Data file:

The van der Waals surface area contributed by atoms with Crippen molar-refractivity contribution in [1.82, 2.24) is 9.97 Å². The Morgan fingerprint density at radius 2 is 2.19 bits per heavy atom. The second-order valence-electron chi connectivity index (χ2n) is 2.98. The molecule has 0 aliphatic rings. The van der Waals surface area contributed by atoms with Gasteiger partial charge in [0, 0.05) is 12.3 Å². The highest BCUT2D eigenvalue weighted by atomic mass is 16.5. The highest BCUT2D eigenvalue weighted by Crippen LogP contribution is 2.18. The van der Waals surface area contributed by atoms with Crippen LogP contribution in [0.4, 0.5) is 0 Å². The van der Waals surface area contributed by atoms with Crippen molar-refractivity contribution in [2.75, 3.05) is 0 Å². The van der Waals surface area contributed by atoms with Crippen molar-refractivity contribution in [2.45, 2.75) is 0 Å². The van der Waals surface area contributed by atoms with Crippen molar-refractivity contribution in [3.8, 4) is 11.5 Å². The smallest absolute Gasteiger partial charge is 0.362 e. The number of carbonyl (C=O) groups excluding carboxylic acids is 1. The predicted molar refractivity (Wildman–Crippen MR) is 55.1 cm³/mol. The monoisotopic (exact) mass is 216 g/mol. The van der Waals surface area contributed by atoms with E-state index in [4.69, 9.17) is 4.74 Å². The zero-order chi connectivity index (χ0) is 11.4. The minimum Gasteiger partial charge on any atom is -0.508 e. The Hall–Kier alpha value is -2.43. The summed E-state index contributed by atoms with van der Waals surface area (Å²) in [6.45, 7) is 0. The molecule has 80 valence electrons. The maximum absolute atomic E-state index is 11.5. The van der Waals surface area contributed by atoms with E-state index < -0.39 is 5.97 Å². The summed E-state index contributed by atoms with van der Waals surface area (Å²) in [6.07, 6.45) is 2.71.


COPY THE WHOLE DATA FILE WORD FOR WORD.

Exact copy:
The van der Waals surface area contributed by atoms with Crippen molar-refractivity contribution in [1.82, 2.24) is 9.97 Å². The Morgan fingerprint density at radius 2 is 2.19 bits per heavy atom. The second-order valence-electron chi connectivity index (χ2n) is 2.98. The molecule has 0 aliphatic rings. The van der Waals surface area contributed by atoms with Gasteiger partial charge in [0, 0.05) is 12.3 Å². The highest BCUT2D eigenvalue weighted by atomic mass is 16.5. The highest BCUT2D eigenvalue weighted by Crippen LogP contribution is 2.18. The van der Waals surface area contributed by atoms with Crippen LogP contribution in [0.4, 0.5) is 0 Å². The van der Waals surface area contributed by atoms with Crippen molar-refractivity contribution in [2.75, 3.05) is 0 Å². The van der Waals surface area contributed by atoms with Crippen molar-refractivity contribution in [2.45, 2.75) is 0 Å². The van der Waals surface area contributed by atoms with Crippen molar-refractivity contribution in [3.8, 4) is 11.5 Å². The smallest absolute Gasteiger partial charge is 0.362 e. The number of carbonyl (C=O) groups excluding carboxylic acids is 1. The predicted molar refractivity (Wildman–Crippen MR) is 55.1 cm³/mol. The monoisotopic (exact) mass is 216 g/mol. The van der Waals surface area contributed by atoms with E-state index in [4.69, 9.17) is 4.74 Å². The zero-order chi connectivity index (χ0) is 11.4. The minimum Gasteiger partial charge on any atom is -0.508 e. The Hall–Kier alpha value is -2.43. The summed E-state index contributed by atoms with van der Waals surface area (Å²) in [6.45, 7) is 0. The molecule has 80 valence electrons. The maximum absolute atomic E-state index is 11.5. The van der Waals surface area contributed by atoms with E-state index < -0.39 is 5.97 Å². The summed E-state index contributed by atoms with van der Waals surface area (Å²) in [6.07, 6.45) is 2.71.